Canada eyeing Asian markets for its oil

An oilfield worker walks past the Statoil oil sands facility near Conklin, Alberta, Canada (Reuters/Todd Korol)
Canada has long been looking to expanding its oil routes to decrease dependency on exports to the U.S. Another step in this direction is a new pipeline that would carry three times more crude than now to Eastern shores, and hence to Asia.

­Kinder Morgan Energy Partners announced its $5 billion plan to expand the capacity of its Trans Mountain pipeline from 300 thousand barrels a day to 850 thousand barrels a day, running from Edmonton, Alberta to the Vancouver suburb of Burnaby. Canadian Prime Minister Stephen Harper said his government wants to open up new markets for Canadian resources in Asia, rather than continuing to rely on the U.S. as its biggest buyer. 


The country’s crude export has doubled since 2001, and stood at 2,14 million barrels a day in 2011. Last year, Canada increased its oil export by 9%. The Canadian Association of Petroleum Producers expects the country’s oil output to grow by another 1.4 million barrels a day by 2020.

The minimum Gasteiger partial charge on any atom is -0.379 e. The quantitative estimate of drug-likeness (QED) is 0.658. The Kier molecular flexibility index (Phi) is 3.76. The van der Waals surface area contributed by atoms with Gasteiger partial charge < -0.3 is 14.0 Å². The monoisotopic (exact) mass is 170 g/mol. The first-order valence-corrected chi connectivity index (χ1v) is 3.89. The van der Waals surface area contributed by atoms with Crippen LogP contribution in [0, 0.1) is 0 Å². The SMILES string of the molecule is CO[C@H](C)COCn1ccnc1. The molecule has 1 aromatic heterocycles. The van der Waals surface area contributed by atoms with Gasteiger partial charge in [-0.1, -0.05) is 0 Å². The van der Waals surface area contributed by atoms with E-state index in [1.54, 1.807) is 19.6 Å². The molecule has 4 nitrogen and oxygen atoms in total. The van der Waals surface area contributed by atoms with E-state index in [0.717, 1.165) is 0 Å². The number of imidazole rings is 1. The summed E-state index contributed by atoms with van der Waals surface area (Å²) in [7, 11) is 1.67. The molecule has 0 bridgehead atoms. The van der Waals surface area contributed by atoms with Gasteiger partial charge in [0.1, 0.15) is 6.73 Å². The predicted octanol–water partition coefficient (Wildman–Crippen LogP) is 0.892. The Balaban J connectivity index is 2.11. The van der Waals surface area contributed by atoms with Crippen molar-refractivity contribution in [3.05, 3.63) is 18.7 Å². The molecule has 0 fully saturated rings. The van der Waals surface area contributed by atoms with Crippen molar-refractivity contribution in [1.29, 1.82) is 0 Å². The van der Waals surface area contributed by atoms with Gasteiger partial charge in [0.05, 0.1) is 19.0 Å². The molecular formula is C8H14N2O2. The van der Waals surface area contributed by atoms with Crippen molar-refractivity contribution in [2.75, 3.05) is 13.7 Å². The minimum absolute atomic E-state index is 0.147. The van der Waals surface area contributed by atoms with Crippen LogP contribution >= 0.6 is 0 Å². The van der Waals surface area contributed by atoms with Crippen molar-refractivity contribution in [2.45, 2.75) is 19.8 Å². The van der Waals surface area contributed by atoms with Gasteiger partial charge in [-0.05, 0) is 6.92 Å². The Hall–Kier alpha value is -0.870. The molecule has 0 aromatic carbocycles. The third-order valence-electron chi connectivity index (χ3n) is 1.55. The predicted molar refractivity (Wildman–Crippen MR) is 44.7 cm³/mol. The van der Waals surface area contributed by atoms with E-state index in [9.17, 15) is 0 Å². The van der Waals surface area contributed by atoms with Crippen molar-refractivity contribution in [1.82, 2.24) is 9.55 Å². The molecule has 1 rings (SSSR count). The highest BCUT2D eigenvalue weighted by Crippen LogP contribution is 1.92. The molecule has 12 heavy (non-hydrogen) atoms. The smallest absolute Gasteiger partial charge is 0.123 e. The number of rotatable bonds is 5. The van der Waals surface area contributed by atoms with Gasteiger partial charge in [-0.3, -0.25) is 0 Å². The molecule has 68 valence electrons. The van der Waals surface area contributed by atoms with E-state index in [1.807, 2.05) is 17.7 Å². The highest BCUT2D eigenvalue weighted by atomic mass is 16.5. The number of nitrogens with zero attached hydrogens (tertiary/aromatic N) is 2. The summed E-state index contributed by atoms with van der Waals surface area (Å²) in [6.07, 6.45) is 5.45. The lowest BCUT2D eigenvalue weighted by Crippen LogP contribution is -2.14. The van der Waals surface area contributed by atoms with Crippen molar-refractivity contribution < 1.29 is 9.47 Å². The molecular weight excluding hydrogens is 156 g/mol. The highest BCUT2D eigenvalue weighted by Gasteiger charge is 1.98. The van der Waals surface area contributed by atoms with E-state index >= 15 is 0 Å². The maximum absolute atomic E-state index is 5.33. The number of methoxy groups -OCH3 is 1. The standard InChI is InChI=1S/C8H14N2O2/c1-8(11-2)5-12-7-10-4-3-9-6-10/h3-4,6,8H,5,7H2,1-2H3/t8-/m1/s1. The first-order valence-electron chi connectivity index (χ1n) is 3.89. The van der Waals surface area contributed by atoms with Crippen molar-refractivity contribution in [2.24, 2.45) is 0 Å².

Currently, 70% of Canadian crude is exported to the U.S. Such reliance on its southern neighbor is said to have affected Canada's economy in 2011 as an increase in American oil production hit Canadian oil prices. 


The “export bottleneck,” which causes annual Canadian losses of $18 billion, highlights the need for new pipelines and new partners. Canadian oil producers have started looking for new markets for crude, after Washington rejected the Keystone XL project, which would have sent more Alberta crude south of the border. According to the Wall Street Journal, U.S. President Barack Obama said he was open to reviewing Keystone XL again, if TransCanada reapplied for a permit.  


But competition is building up fast, as the Kinder Morgan idea receives support from Prime Minister Harper. However, this is set to be a thorny issue. According to the Globe and Mail, the Trans Mountain plan will pose a problem for Christy Clark’s B.C. Liberal government, as people in Vancouver won’t like the idea of oil tankers cruising by daily. Environmentalists are already on high alert, as they believe pipelines aid and abet the oil sands, a huge source of greenhouse gas emissions.


Kinder Morgan plans to get approval for the project in 2014, and construction could begin by 2016. Other options also include Enbridge’s Northern Gateway, TransCanada’s East Coast pipeline.